Parking curbs at Kiawah

The Baldwin family — from left Jack, 7, Peter, Callie and Sydney, 9, — arrived at Beachwalker County Park early enough Tuesday to secure one of the park’s 150 paved parking spots.

Kiawah Island may have the ninth-best beach in America, but if you don’t get into the parking lot early, you may not see it.

Town officials have decided to end the habit of allowing a long queue of cars to line up in a “waiting” position just outside the entry gate into Charleston County’s Beachwalker Park.

Mayor Steven Orban said the change, known as the “no-idling” rule, is being enforced for safety, clutter and environmental reasons.

For starters, it became common practice for families waiting to get in to let their children out of cars and play in the street until it was time to move up in the waiting line, he said.

That idling also created problems with exhaust and giving emergency vehicles access.

Orban said the angled, off-street parking spots on the grass just before the park entrance will remain, and Town Hall will offer 60 spots for overflow. But once these options fill up, late-comers are on their own to find a place to bide their time elsewhere until a legitimate parking spot comes open.

Otherwise, cars waiting on Beachwalker Drive will have to turn around and come back at a later time.

“I know people who drive 30 miles are going to be upset they can’t go to the beach,” he said, “but we’re doing the best we can do.”

The change promises to anger the beach-going public on today’s holiday and into the weekend. That’s because most have to drive more than 10 miles to reach Beachwalker — what Florida International University professor Steven “Dr. Beach” Leatherman has labeled one of the most ideal beaches on the Atlantic Coast.

“You can imagine what families and kids are going to be saying, ‘Are we going in yet? Are we going in yet?’?” Beachwalker visitor Boyd Schuler said Tuesday of the expected wait times.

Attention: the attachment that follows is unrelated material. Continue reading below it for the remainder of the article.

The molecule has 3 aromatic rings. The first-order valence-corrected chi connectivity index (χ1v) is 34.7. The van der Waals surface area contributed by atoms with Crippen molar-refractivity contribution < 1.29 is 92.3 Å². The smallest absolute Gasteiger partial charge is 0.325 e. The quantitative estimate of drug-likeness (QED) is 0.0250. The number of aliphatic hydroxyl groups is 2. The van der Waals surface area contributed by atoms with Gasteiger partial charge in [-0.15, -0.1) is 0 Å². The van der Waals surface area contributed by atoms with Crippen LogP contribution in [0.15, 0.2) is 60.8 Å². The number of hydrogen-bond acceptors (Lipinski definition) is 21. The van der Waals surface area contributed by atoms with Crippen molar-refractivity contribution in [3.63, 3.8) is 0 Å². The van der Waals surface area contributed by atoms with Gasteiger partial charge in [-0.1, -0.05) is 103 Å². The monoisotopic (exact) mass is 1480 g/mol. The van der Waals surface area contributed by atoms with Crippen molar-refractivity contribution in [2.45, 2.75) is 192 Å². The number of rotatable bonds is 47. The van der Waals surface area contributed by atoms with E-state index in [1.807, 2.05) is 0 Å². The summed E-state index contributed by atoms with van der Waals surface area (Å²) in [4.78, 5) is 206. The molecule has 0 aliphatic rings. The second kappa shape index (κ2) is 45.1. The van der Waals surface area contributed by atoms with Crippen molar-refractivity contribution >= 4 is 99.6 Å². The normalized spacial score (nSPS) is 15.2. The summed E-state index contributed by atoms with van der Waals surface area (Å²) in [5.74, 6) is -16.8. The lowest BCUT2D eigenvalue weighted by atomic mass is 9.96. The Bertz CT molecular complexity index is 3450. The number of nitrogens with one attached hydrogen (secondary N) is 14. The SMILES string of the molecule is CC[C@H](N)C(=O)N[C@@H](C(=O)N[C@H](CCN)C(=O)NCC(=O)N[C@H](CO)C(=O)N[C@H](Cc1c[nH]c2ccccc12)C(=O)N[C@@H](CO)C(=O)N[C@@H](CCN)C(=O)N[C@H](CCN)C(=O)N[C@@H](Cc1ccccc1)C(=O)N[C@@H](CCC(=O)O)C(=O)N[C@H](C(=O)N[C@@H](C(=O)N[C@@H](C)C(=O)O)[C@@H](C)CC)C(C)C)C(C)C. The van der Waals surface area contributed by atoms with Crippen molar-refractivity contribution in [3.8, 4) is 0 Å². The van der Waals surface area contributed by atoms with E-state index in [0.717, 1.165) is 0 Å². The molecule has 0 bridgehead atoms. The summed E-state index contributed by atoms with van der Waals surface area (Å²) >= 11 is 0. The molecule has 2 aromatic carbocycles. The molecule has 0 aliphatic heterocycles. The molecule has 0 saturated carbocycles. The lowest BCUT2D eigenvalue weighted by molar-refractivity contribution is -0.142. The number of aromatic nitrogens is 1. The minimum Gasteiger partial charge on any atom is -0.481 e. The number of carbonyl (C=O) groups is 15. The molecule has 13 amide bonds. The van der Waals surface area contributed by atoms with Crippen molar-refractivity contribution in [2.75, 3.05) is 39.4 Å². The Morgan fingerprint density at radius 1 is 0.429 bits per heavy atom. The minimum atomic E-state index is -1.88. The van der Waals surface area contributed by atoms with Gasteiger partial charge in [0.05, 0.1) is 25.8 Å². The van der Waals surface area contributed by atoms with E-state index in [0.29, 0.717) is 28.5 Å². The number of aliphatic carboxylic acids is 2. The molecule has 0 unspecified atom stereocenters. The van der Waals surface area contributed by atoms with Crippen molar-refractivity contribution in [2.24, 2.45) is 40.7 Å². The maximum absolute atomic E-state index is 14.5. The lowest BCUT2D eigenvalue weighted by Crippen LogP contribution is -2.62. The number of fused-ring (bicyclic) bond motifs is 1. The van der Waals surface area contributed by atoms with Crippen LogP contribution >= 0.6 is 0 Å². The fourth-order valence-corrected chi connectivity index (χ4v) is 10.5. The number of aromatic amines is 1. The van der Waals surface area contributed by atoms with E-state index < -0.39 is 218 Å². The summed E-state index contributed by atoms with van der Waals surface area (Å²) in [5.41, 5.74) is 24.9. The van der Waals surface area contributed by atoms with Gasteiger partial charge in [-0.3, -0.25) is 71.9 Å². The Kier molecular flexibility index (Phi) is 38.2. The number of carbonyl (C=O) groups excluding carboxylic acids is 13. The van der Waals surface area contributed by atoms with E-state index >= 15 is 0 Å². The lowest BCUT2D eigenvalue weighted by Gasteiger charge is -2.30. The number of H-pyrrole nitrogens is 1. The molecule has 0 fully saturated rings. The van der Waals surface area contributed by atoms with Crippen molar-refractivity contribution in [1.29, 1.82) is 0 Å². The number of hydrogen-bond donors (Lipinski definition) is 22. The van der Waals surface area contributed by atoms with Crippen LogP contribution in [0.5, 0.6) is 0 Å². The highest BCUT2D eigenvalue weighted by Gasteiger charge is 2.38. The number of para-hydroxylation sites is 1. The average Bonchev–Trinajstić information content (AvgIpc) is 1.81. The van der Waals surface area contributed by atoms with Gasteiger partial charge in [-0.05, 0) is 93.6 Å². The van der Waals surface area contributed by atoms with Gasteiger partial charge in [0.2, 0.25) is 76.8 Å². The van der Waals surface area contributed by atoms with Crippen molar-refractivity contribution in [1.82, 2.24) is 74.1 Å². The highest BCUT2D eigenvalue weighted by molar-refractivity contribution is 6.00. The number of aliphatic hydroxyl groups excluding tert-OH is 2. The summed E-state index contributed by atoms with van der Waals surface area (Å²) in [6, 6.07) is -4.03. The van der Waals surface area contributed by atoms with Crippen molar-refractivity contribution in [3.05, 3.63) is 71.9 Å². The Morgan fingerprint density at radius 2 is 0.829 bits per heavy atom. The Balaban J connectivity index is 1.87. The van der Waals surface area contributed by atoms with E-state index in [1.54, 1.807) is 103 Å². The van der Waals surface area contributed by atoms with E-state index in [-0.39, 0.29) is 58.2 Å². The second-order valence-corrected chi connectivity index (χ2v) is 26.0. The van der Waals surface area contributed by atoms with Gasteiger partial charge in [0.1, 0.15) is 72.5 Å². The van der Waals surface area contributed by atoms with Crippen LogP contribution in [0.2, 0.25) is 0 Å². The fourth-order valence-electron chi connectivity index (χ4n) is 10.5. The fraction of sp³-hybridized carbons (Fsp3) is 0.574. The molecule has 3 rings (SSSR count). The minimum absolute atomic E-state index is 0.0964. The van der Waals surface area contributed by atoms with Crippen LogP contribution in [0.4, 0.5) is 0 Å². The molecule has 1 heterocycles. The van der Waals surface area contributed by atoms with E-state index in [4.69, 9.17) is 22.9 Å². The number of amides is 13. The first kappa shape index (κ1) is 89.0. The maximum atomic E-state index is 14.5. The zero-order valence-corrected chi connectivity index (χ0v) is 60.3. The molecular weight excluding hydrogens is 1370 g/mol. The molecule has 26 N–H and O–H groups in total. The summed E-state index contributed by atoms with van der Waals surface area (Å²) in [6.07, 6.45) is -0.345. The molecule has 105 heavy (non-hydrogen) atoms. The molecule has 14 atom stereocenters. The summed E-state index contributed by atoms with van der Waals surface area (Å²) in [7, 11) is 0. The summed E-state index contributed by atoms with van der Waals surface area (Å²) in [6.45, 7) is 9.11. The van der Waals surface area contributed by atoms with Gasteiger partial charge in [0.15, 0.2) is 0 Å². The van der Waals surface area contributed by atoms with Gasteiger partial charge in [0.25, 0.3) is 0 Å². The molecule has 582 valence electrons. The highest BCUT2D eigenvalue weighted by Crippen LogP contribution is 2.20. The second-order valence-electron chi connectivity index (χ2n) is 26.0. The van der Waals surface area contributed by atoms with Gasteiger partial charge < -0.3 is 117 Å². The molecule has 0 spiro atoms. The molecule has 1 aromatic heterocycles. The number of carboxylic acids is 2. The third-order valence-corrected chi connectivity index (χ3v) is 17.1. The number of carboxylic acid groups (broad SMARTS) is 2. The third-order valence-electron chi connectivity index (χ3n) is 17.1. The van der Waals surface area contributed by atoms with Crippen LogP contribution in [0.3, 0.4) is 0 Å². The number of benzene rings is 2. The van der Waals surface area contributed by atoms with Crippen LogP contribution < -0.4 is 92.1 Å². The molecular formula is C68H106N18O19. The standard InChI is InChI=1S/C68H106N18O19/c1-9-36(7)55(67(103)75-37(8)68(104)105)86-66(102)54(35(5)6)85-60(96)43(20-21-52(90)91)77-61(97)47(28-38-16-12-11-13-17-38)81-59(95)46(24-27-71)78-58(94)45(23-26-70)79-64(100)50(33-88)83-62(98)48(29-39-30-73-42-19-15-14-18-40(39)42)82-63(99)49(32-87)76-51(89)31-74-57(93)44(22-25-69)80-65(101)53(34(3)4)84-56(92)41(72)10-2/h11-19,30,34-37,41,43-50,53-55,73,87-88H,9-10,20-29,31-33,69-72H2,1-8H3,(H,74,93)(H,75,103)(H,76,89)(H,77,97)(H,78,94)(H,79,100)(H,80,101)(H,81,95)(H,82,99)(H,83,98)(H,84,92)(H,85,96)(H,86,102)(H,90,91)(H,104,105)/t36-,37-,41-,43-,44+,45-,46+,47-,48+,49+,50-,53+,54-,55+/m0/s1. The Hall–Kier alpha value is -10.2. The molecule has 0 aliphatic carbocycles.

Some Beachwalker veterans, such as John and Sandra Casullo, said they already have seen the parking area and its 150 paved spots get overrun.

“We won’t come on a Saturday,” John Casullo said, pointing to their 18-mile drive from West Ashley. “We won’t chance it.”

Part of the problem is that more pressure has fallen on Beachwalker as a go-to site for families after the Folly Beach County Park was shut down following Hurricane Irene last August.

Subsequent erosion washed the Folly parking lot away, taking out more than 200 spots.

Tom O’Rourke, executive director of the Charleston County Park and Recreation Commission, which runs Beachwalker, said he plans to meet with Kiawah officials next week about the problem.

“If they don’t want cars waiting on the side of the road, I get that. We need to fix the problem ourselves,” he said. “The only thing we can do is go by the rules Kiawah tells us to go by.”

O’Rourke said the bigger issue is the limited amount of public parking at local beaches, which serve a growing regional population.

“The real problem is so much bigger than (at Kiawah),” he said. “There are more people who want to go to the beach than there are beach parking lots.”

On weekends it is not uncommon for traffic to begin lining up before the park gate opens at 9 a.m., officials said.

O’Rourke said running a shuttle from the agency’s Mullet Hall Equestrian Center a few miles away might be part of the solution. “We need to think of different things we can do,” he said.

O’Rourke declined to criticize Kiawah for its new policy of turning cars away. “It would be different if we thought they didn’t want us down there or they didn’t want the public down there, but that is not the case,” he said.

Some visitors already have experienced seeing the parking lot get filled early and are prepared for it, knowing that sometimes it is better to come in the afternoon when the morning crush subsides.

Around midday, “there’s a mass exodus of kids that have to leave to get out of the sun,” said Callie Baldwin, who was visiting the park Tuesday with her husband and three children.